Nathan Lewis is a contributor to Forbes. A contributor is a non-salaried writer. Contributors fill up the Forbes site to generate ad revenues. The policy favors quantity over quality.
Lewis attacks Austrian School economists as kooks. Why? Because they do not trust the federal government to set up a gold standard that does not rely on gold coins and a government guarantee to exchange the government’s fiat money — which he favors — for gold at a legally fixed price.
Mr. Lewis does not think a gold standard needs to be based on actual coins in circulation. He has recently written an article on the gold standard. It is not the gold standard of the pre-World War I era, when anyone could own gold coins, and they were commonly used in exchange. A person could exchange government-issued paper money for gold coins at a government-guaranteed fixed price of gold. No, Mr. Lewis means another gold standard, one run by the federal government. It has nothing to do with the right of holders of fiat money to force the hand of the government by cashing in fiat money for hold at a fixed price. Why, that would constitute a bank run on the government. No, no, no: he does not want something like that. He has a work for such a view: kooky.
The world is ready to consider a new gold standard, he says. Times have changed. The kooks have been left behind.
Also, the gold standard advocates of the 1980s and 1990s were a pretty kooky bunch, pounding the table for all kinds of “100% pure gold standard system” notions that were honestly rather laughable, and unusable in practice. What they called a “gold standard” did not resemble any actual gold standard system in use in the previous two centuries. Among a more sober and sophisticated crowd, these people got the attention they deserved, namely: zero.
You know who these kooks were, of course: Austrian School economists — followers of that fellow Mises. They were not sober. They were not sophisticated.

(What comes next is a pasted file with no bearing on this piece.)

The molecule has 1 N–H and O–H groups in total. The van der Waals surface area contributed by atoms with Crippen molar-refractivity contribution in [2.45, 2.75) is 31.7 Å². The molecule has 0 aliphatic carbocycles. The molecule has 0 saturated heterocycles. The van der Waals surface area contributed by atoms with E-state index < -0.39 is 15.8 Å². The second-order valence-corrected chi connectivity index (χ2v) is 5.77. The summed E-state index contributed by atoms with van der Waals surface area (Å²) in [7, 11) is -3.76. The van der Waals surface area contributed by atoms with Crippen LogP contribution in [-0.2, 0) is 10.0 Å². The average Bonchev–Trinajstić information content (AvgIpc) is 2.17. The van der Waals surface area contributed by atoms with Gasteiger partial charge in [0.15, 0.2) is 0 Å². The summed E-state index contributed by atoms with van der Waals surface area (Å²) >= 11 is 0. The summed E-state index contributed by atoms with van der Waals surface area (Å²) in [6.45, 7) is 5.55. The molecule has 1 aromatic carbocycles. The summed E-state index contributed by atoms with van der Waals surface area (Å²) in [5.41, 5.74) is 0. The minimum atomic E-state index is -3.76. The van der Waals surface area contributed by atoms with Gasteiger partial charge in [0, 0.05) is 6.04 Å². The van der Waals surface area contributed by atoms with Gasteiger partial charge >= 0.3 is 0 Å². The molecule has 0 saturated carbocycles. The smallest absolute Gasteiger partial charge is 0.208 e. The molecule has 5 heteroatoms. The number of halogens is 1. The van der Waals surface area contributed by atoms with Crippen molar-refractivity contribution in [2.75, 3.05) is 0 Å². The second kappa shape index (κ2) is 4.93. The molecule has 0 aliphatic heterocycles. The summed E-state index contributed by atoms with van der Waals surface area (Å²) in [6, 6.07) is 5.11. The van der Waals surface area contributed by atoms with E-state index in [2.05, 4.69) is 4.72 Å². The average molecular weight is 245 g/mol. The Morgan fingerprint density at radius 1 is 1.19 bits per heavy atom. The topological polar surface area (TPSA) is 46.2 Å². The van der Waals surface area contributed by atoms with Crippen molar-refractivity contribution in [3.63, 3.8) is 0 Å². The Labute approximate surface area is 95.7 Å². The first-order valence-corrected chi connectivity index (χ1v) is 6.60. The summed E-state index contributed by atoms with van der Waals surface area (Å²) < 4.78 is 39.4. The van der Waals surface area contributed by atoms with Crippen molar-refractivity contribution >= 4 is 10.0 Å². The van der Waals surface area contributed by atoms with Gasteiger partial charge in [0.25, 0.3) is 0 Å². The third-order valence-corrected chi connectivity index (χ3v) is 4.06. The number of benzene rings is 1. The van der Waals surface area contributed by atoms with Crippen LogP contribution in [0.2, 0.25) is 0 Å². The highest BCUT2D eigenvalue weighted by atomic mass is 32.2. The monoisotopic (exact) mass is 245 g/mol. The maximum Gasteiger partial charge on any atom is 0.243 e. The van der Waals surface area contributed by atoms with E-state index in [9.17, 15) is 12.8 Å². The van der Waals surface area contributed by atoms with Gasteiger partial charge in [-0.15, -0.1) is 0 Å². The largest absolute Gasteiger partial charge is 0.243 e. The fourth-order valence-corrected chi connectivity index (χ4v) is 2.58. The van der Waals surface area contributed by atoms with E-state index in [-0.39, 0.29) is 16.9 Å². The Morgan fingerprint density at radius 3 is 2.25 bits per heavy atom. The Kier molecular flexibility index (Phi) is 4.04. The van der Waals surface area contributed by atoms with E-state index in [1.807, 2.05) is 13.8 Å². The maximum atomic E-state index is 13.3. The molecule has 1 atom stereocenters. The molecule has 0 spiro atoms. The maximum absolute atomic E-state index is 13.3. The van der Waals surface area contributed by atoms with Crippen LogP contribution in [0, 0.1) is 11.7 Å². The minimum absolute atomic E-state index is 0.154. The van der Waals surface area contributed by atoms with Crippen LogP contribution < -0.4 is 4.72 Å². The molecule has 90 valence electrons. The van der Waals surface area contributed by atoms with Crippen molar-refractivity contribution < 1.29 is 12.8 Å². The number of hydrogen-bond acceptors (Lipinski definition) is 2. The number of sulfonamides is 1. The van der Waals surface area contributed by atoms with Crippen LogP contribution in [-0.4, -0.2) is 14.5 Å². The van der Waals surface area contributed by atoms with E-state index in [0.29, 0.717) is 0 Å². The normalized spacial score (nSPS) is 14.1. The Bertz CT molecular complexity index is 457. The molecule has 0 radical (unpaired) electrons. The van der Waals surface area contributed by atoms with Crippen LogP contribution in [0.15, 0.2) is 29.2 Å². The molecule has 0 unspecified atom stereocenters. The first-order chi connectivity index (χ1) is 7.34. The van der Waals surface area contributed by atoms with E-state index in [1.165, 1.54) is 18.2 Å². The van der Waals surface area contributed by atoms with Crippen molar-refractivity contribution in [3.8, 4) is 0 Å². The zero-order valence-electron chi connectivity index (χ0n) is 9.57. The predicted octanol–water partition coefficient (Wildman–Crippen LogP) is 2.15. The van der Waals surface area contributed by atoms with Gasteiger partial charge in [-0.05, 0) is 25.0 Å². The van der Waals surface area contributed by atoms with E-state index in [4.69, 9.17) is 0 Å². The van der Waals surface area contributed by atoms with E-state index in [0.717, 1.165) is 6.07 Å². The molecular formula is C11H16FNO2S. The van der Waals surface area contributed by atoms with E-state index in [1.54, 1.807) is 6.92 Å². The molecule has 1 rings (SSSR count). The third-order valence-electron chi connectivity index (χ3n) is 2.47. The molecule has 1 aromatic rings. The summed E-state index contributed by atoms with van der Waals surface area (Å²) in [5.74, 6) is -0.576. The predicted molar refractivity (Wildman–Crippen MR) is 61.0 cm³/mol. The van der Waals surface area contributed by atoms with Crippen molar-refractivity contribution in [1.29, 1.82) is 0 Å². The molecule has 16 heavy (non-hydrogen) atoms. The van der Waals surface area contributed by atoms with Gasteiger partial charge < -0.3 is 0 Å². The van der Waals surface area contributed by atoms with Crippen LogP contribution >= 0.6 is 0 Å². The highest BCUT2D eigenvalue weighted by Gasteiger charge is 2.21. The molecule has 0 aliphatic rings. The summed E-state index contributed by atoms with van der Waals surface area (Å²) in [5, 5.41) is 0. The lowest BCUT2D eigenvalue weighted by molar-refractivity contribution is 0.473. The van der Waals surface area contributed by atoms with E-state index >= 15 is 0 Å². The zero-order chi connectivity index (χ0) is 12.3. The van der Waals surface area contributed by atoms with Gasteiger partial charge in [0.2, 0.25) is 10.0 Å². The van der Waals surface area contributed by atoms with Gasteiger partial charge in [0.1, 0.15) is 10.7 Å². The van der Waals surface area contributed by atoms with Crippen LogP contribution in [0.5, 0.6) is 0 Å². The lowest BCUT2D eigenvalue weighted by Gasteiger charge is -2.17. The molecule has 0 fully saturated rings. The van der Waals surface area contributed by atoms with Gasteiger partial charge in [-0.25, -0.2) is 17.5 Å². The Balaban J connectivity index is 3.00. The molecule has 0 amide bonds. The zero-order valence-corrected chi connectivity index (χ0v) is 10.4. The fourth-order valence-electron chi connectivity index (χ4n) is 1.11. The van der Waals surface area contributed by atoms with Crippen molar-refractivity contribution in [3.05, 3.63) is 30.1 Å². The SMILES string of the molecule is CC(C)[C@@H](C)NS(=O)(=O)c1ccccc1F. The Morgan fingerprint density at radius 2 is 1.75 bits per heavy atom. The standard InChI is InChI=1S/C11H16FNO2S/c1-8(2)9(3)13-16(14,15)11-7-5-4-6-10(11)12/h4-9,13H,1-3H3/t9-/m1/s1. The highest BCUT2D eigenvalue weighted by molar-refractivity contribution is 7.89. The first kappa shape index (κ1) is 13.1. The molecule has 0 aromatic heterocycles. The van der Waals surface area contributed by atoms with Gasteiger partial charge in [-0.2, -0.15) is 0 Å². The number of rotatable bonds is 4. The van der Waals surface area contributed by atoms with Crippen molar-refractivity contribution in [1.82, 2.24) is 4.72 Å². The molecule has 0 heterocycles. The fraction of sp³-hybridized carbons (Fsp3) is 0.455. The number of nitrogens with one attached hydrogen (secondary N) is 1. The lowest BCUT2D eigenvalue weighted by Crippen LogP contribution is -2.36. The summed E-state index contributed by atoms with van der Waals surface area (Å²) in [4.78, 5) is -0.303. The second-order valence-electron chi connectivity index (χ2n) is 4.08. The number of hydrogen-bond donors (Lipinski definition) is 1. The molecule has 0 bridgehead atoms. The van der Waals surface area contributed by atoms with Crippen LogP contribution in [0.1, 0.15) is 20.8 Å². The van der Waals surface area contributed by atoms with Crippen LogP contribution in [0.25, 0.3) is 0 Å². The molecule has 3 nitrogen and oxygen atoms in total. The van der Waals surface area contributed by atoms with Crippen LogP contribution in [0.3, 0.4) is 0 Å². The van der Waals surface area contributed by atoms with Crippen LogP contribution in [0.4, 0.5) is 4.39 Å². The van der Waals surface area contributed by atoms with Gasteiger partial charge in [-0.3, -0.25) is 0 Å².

Also, gold standard advocates these days seem to have outgrown some of their more imaginative (read: stupid) notions of past decades. I think more progress needs to be made here, but most proposals I see today are actually quite sensible at their core.
And who might these not-stupid people be? For one, Alan Greenspan. Not the 1966 Alan Greenspan, who came out for a kooky gold coin standard. No, the new, improved Alan Greenspan, who gave one brief 2011 Fox Business interview that was not widely quoted by the mainstream financial media, but which did get quoted by a ZeroHedge writer.
“We have at this particular stage a fiat money which is essentially money printed by a government and it’s usually a central bank which is authorized to do so. Some mechanism has got to be in place that restricts the amount of money which is produced, either a gold standard or a currency board, because unless you do that all of history suggest that inflation will take hold with very deleterious effects on economic activity… There are numbers of us, myself included, who strongly believe that we did very well in the 1870 to 1914 period with an international gold standard.”
Greenspan did not defend the idea of the gold standard when he controlled the majority of the Federal Reserve Board for 18 years. Then he blew bubbles. Now we have the powerless Greenspan, whose word carries no weight — kind of like a gold standard without sanctions.
Lewis was a pro-FED guy before.
As a member of the “keep the Fed” camp in prior years, it seems to me now that we will most likely come to that point, in not too many years, where replacing the Fed will be the best and even the easiest path.
He then quotes an unnamed kook: “End the Fed.”
You can read it here.
REPLACE THE FED
If Congress ends the FED, what should replace it? If not free banking, as recommended by Mises and those Austrian School kooks, then what? The gold standard.
But what kind of gold standard? This kind.
The easiest, simplest, fully-operational form of a gold standard system could be implemented in ten minutes. It doesn’t cost anything, and doesn’t require any gold bullion.
No gold bullion? That sounds unique.
The better classical economists have always known that gold bullion itself is not really necessary for a gold standard system. Gold is the “standard,” in other words, the “standard of value.” It is just something you compare against.
(For the rest of my article, click the link.)